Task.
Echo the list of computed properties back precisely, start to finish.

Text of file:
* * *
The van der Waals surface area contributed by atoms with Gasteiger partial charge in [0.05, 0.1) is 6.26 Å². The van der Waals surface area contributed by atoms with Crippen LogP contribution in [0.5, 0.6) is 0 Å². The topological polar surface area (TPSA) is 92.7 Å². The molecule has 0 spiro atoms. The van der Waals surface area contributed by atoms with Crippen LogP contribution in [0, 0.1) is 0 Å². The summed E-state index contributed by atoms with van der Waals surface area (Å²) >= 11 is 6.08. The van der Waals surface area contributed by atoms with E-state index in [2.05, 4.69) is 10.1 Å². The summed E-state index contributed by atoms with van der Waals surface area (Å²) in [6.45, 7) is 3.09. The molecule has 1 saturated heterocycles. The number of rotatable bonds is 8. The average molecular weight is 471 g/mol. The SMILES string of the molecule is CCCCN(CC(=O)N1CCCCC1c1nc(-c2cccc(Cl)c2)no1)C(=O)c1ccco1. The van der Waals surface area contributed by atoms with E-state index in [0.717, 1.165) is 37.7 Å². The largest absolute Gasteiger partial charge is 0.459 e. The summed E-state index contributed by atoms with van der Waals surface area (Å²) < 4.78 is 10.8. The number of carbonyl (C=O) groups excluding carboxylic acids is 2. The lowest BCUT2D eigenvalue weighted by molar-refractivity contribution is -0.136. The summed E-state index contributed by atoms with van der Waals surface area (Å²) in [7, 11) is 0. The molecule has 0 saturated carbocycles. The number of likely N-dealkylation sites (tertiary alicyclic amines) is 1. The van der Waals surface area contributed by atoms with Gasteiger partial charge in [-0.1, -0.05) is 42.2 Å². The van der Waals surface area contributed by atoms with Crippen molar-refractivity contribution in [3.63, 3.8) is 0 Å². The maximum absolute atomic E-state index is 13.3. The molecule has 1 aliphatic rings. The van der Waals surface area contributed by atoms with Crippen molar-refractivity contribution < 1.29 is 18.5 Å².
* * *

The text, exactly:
The van der Waals surface area contributed by atoms with Gasteiger partial charge in [0.05, 0.1) is 6.26 Å². The van der Waals surface area contributed by atoms with Crippen LogP contribution in [0.5, 0.6) is 0 Å². The topological polar surface area (TPSA) is 92.7 Å². The molecule has 0 spiro atoms. The van der Waals surface area contributed by atoms with Crippen LogP contribution in [0, 0.1) is 0 Å². The summed E-state index contributed by atoms with van der Waals surface area (Å²) >= 11 is 6.08. The van der Waals surface area contributed by atoms with E-state index in [2.05, 4.69) is 10.1 Å². The summed E-state index contributed by atoms with van der Waals surface area (Å²) in [6.45, 7) is 3.09. The molecule has 1 saturated heterocycles. The number of rotatable bonds is 8. The average molecular weight is 471 g/mol. The SMILES string of the molecule is CCCCN(CC(=O)N1CCCCC1c1nc(-c2cccc(Cl)c2)no1)C(=O)c1ccco1. The van der Waals surface area contributed by atoms with E-state index in [0.717, 1.165) is 37.7 Å². The largest absolute Gasteiger partial charge is 0.459 e. The summed E-state index contributed by atoms with van der Waals surface area (Å²) < 4.78 is 10.8. The number of carbonyl (C=O) groups excluding carboxylic acids is 2. The lowest BCUT2D eigenvalue weighted by molar-refractivity contribution is -0.136. The summed E-state index contributed by atoms with van der Waals surface area (Å²) in [7, 11) is 0. The molecule has 0 saturated carbocycles. The number of likely N-dealkylation sites (tertiary alicyclic amines) is 1. The van der Waals surface area contributed by atoms with Gasteiger partial charge in [-0.1, -0.05) is 42.2 Å². The van der Waals surface area contributed by atoms with Crippen molar-refractivity contribution in [3.63, 3.8) is 0 Å². The maximum absolute atomic E-state index is 13.3. The molecule has 1 aliphatic rings. The van der Waals surface area contributed by atoms with Crippen molar-refractivity contribution < 1.29 is 18.5 Å².